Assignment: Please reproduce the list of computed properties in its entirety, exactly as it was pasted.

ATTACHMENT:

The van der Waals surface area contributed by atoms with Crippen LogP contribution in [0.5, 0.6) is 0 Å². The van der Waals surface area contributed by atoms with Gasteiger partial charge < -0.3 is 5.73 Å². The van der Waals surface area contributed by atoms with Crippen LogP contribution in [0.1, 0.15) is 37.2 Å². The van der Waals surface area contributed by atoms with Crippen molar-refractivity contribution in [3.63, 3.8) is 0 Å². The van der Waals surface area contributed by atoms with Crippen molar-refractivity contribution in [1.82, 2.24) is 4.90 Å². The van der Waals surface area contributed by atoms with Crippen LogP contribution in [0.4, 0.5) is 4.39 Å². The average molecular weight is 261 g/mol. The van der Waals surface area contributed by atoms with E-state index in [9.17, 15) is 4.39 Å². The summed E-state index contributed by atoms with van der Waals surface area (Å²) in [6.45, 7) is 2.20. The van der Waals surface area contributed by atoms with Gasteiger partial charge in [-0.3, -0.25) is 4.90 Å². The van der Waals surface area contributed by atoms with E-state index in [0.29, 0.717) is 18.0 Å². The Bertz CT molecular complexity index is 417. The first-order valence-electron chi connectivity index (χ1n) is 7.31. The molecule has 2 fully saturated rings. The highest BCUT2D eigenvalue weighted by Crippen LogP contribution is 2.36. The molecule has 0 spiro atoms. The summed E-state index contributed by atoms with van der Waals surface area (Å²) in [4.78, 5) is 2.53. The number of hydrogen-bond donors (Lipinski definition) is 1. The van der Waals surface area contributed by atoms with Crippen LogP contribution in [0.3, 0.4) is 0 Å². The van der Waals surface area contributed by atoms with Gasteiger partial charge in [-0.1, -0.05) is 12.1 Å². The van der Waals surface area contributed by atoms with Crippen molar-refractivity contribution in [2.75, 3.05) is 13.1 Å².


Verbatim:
The van der Waals surface area contributed by atoms with Crippen LogP contribution in [0.5, 0.6) is 0 Å². The van der Waals surface area contributed by atoms with Gasteiger partial charge < -0.3 is 5.73 Å². The van der Waals surface area contributed by atoms with Crippen LogP contribution in [0.1, 0.15) is 37.2 Å². The van der Waals surface area contributed by atoms with Crippen molar-refractivity contribution in [3.63, 3.8) is 0 Å². The van der Waals surface area contributed by atoms with Crippen molar-refractivity contribution in [1.82, 2.24) is 4.90 Å². The van der Waals surface area contributed by atoms with Crippen LogP contribution in [0.4, 0.5) is 4.39 Å². The average molecular weight is 261 g/mol. The van der Waals surface area contributed by atoms with E-state index in [9.17, 15) is 4.39 Å². The summed E-state index contributed by atoms with van der Waals surface area (Å²) in [6.45, 7) is 2.20. The van der Waals surface area contributed by atoms with Gasteiger partial charge in [-0.3, -0.25) is 4.90 Å². The van der Waals surface area contributed by atoms with E-state index in [0.29, 0.717) is 18.0 Å². The Bertz CT molecular complexity index is 417. The first-order valence-electron chi connectivity index (χ1n) is 7.31. The molecule has 2 fully saturated rings. The highest BCUT2D eigenvalue weighted by Crippen LogP contribution is 2.36. The molecule has 0 spiro atoms. The summed E-state index contributed by atoms with van der Waals surface area (Å²) in [4.78, 5) is 2.53. The number of hydrogen-bond donors (Lipinski definition) is 1. The van der Waals surface area contributed by atoms with Crippen LogP contribution in [0.3, 0.4) is 0 Å². The van der Waals surface area contributed by atoms with Gasteiger partial charge in [-0.1, -0.05) is 12.1 Å². The van der Waals surface area contributed by atoms with Crippen molar-refractivity contribution in [2.75, 3.05) is 13.1 Å².